How safe is Winnipeg’s drinking water supply? A recent CBC News investigation has discovered the City of Winnipeg is only testing for 49 of Health Canada’s voluntary but recommended 75 substances that could contaminate water supplies. While only Ottawa tests for all 75, the cities of Calgary, Edmonton and Halifax test for all but one.
Winnipeg, which tests for 49, is admittedly ahead of Iqaluit and St. John’s, which test for just 20. However, experts say Winnipeg should be doing more to rule out potentially dangerous pathogens from the city’s water supply.
Eva Pip, a University of Winnipeg professor specializing in water quality and toxicology, argued, “They should be testing for everything, maybe not all the time, but at least on a periodic basis, rather than never testing for them at all.”
Randy Christensen, a lawyer with not-for-profit Ecojustice, favours the US-approach to testing. “A preferable approach would be something that’s done in the United States, where there’s a requirement to test for all of the contaminant standards,” he told CBC News. Water testing is a provincial responsibility, something Christensen says puts Canada well behind other countries that have national, enforceable standards.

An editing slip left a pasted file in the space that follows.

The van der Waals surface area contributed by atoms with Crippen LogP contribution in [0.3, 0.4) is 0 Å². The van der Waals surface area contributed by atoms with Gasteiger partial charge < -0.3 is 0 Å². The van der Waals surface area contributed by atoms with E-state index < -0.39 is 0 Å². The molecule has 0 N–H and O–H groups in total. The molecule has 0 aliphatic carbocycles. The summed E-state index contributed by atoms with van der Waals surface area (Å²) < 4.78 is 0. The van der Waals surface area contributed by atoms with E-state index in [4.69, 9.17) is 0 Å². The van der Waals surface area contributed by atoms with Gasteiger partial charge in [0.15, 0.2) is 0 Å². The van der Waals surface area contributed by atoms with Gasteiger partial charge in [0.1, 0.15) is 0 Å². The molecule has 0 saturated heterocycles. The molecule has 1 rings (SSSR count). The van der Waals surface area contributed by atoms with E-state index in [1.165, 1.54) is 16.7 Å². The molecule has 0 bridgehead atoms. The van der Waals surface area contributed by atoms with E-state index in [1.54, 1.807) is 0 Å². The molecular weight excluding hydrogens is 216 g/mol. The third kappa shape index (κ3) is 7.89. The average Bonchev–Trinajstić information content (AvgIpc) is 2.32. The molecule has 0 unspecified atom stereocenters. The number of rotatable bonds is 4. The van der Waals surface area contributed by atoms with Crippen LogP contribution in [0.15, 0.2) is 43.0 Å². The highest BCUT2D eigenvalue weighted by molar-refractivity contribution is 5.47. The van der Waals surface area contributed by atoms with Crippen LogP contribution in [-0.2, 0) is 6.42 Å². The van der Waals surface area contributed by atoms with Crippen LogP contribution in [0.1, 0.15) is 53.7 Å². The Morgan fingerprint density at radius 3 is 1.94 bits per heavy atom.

According to CBC News, the City of Winnipeg explained they don’t test for certain compounds because they are unlikely to be found in the water supply. To Professor Pip, that isn’t good enough: “We know that when we look for substances in water that we don’t expect to find, we often do find them.”
There is no word yet if the City of Winnipeg plans to revisit its policies surrounding water testing in light of the CBC’s investigation–or the fact so many other Canadian cities, like Ottawa, Edmonton and Halifax, are voluntarily testing for so many additional potential contaminants.